The pound fell against the dollar to below $1.09, hitting its lowest level since 1985, after British Finance Minister Kwasi Quarting unveiled a 45 billion pound (50 billion euro) tax cut package that led to a historic increase in borrowing costs. Sterling was also down 2 percent against the euro on Friday, trading around 89 pence.
Kwarteng’s political and economic gamble includes the largest set of 50-year tax cuts, with the end of the additional 45 percent rate for higher-income earners, as well as a sharp reduction in fees charged on dividends.
But concern about how much debt would be needed to fund the tax cuts in Quarting’s financial statement sparked a frenetic day of trading that raised concerns about whether Britain’s new economic approach is sustainable.
“The UK is behaving a bit like emerging markets turning themselves into an offshore market,” former US Treasury Secretary Larry Summers told Bloomberg TV. “Britain will be remembered for having pursued the worst macroeconomic policies of any major country in a long time.”
The Institute for Fiscal Studies has forecast that public borrowing will exceed £190 billion this year, the third highest level since World War Two. Mr. Kwarteng, in an interview with the Financial Times, pledged to prepare a medium-term fiscal plan “in the new year” as he seeks to reassure markets that he has a strategy to reduce debt as a share of GDP. But he insisted the “big gamble” would have been to stay on the path of high taxes and low growth. “The danger is in stifling growth. That is the danger. The only way we deal with that is by growing the economy.”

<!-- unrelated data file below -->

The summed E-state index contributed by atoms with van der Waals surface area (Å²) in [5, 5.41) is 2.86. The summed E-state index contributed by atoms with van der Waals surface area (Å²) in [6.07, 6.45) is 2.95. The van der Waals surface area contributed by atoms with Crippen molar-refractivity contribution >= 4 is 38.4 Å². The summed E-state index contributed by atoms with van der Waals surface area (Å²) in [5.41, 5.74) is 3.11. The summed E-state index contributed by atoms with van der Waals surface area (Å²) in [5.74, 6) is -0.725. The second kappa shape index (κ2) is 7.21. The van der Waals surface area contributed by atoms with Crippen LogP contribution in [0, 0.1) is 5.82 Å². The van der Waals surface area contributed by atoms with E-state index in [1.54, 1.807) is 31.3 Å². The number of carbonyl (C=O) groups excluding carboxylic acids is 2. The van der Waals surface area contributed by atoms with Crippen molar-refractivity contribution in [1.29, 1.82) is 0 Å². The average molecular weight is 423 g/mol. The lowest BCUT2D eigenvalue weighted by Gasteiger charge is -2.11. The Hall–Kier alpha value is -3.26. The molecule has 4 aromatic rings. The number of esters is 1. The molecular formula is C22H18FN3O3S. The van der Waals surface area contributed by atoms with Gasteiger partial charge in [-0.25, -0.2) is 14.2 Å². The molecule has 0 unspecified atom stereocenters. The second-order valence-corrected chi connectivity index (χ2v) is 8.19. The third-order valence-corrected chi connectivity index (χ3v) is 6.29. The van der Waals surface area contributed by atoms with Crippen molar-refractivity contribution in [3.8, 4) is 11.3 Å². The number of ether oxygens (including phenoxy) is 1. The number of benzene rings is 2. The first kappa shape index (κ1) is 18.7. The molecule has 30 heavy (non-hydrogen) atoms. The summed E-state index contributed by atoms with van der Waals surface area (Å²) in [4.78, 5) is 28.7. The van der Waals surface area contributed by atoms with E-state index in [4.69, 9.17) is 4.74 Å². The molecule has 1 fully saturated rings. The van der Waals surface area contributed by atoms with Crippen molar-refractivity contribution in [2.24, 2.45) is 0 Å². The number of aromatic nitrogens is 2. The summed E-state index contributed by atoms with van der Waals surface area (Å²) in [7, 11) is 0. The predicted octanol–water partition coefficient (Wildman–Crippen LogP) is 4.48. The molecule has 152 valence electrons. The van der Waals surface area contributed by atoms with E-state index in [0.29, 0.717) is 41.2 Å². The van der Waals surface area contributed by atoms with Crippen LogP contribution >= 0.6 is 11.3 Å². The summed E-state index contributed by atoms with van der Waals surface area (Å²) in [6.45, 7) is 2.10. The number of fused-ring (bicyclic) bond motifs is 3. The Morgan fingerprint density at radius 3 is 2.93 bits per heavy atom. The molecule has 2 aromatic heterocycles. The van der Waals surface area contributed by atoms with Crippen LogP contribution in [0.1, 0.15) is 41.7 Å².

Responding to the financial turmoil that followed his statement, he said: “The markets are moving all the time. It is very important to remain calm and focus on the long-term strategy.”
New borrowing to fund tax cuts and emergency energy support will be more expensive for the UK, with the cost of two-year borrowing rising to 4 per cent from 0.4 per cent a year ago, as investors sold government bonds.
Mr Kwarteng has bet the Conservative Party’s political fortunes that drastic tax cuts and deregulation will lift Britain’s sluggish growth rate to 2.5 per cent.
“This is a new approach for a new era focused on growth,” he told MPs, to cheers and Conservative jeers from Labour’s benches.
In contrast to previous big tax cuts in the 1980s, Mr Kwarteng will borrow tens of billions of pounds to fund his plans, boosting demand at a time when the Bank of England is raising interest rates to control inflation.
“The plan appears to be to borrow large sums at increasingly exorbitant rates, put government debt on an unsustainable upward trajectory, and hopefully get better growth,” said Paul Johnson, director of IFS.
The National Institute of Economic and Social Research said that due to the extra borrowing, the UK recession will now be shorter and shallower than feared. But to keep inflation in check, she said the Bank of England would have to raise interest rates to 5 per cent and keep them there until at least 2024.
Among other measures announced by Kwarteng, corporate tax rates will remain at 19 percent, but he will maintain an 8 percent fee on bank profits, which was due to be reduced next year. – Copyright The Financial Times Limited 2022